It was going pretty well, but I couldn’t figure out why my thumbs up icon was not there–it turns out it was a Font Awesome icon, so I had to make sure I had the correct line in my button HTML text, in this case: <i class="fas fa-thumbs-up">, and then I also had to sign up for Font Awesome, and get this script tag to import their icons into my HTML page. <script src="" crossorigin="anonymous"></script>

18) Because I used a CodePen created by another person, I was curious about how to best credit them–I changed aspects of the pen, but I did not create it. I asked on Twitter to see how to best do this, and I was told that adding it to my ReadMe might be a good plan. Here is a link on CodePen Licensing. I’m still not sure the best way to go about this, so let me know if you have better ideas.

19) When I was trying to add an EventListener for a click, I kept getting this message:

Uncaught TypeError: Cannot read property 'addEventListener' of null
at Locations.initBindingsAndEventListeners (locations.js:28)
at new Locations (locations.js:14)
at new App (app.js:4)
at index.js:2

in my console. This was because when I was trying to set my buttons attribute in initBindingsandEventListeners, I was attempting to set the button before any buttons existed (because none of my locations had loaded.)

I was able to set this.buttons in my likeListener() function, which I called after my fetch request had been made in my fetchAndLoadLocations function.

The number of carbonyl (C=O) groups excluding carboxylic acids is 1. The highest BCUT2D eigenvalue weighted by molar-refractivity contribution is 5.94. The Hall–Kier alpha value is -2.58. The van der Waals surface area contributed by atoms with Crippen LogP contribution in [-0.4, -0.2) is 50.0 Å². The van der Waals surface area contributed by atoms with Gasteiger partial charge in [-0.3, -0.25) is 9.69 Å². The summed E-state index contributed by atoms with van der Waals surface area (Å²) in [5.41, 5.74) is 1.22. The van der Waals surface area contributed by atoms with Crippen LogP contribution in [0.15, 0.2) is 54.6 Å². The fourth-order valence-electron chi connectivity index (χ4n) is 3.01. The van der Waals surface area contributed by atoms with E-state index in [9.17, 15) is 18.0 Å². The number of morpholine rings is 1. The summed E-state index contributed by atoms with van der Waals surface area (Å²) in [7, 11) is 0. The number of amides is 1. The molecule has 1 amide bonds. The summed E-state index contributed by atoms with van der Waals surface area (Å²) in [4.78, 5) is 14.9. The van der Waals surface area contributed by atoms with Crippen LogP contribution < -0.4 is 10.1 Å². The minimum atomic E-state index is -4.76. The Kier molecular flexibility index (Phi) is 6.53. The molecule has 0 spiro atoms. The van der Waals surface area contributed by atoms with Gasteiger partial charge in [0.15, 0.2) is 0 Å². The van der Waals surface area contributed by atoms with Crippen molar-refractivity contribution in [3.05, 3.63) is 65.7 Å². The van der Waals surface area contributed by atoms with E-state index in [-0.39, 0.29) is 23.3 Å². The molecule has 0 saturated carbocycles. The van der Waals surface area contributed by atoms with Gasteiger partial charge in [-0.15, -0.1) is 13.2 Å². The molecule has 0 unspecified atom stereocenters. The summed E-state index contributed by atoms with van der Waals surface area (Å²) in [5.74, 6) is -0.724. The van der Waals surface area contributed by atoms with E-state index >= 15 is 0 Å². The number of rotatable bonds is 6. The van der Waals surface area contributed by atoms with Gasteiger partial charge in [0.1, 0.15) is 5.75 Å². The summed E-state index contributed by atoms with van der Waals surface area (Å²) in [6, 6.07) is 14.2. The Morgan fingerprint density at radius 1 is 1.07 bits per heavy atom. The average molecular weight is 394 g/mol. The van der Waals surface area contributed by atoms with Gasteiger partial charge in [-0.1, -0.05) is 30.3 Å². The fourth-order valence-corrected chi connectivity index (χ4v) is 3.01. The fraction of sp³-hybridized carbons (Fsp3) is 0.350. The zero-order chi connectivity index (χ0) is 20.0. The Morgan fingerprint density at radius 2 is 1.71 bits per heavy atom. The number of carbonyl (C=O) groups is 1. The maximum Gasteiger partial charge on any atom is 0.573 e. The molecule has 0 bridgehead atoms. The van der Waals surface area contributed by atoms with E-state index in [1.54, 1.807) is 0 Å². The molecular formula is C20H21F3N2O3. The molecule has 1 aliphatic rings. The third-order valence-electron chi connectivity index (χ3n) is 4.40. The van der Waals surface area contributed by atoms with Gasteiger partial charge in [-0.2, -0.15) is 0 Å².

20) When I came to incrementing my like count, I was testing it out with an alert, and was surprised to find that it was concatenating the numbers. Using ${ + 1}, if 2 was the value of, my alert was returning 21 instead of 3.

I found this article on Stack Overflow suggesting adding a plus sign in front of a string to make it an integer. That’s pretty nifty. ${ + 1} You can also use parseInt() of course, which I think I ended up switching to.

That was a lot, I know–it’s been a real process.

What’s Next

There are a lot of features that I scaled back on for the sake of time. I was hoping to complete this project in one week, and it ended up taking three weeks. That’s okay though. Learning how long a project realistically takes to complete is an important lesson.

A few things I would like to address in the future are:

  • I realized after submitting my project that I didn’t put a range on latitude and longitude, or require any of the fields in the form.

  • My Tag and Location_Tag classes are still out of commission, and I’m hoping to make a walkthrough on how to add them into my existing project, because that was something I struggled with.

  • I also currently don’t have show pages for the individual Locations, or a way to add additional photos to a location.

  • I didn’t create a User class, but ultimately, it would be nice if you could view a users page to see their contributions / locations.

But for now, the project meets the requirements, and I’m looking forward to wrapping up the rest of the curriculum before I return to improve this project.

*I threw an asterisk in there somewhere, and here’s the note meant to accompany it: I thought I understood JavaScript before I started this project. But despite going through the JS module almost two times, I think after this project, I need to go through the curriculum another time, now that I can see how everything works together. I have pretty extensive notes in my code, but I think I’ll have to review the JS lessons before I can pass my assessment.

Thanks for reading.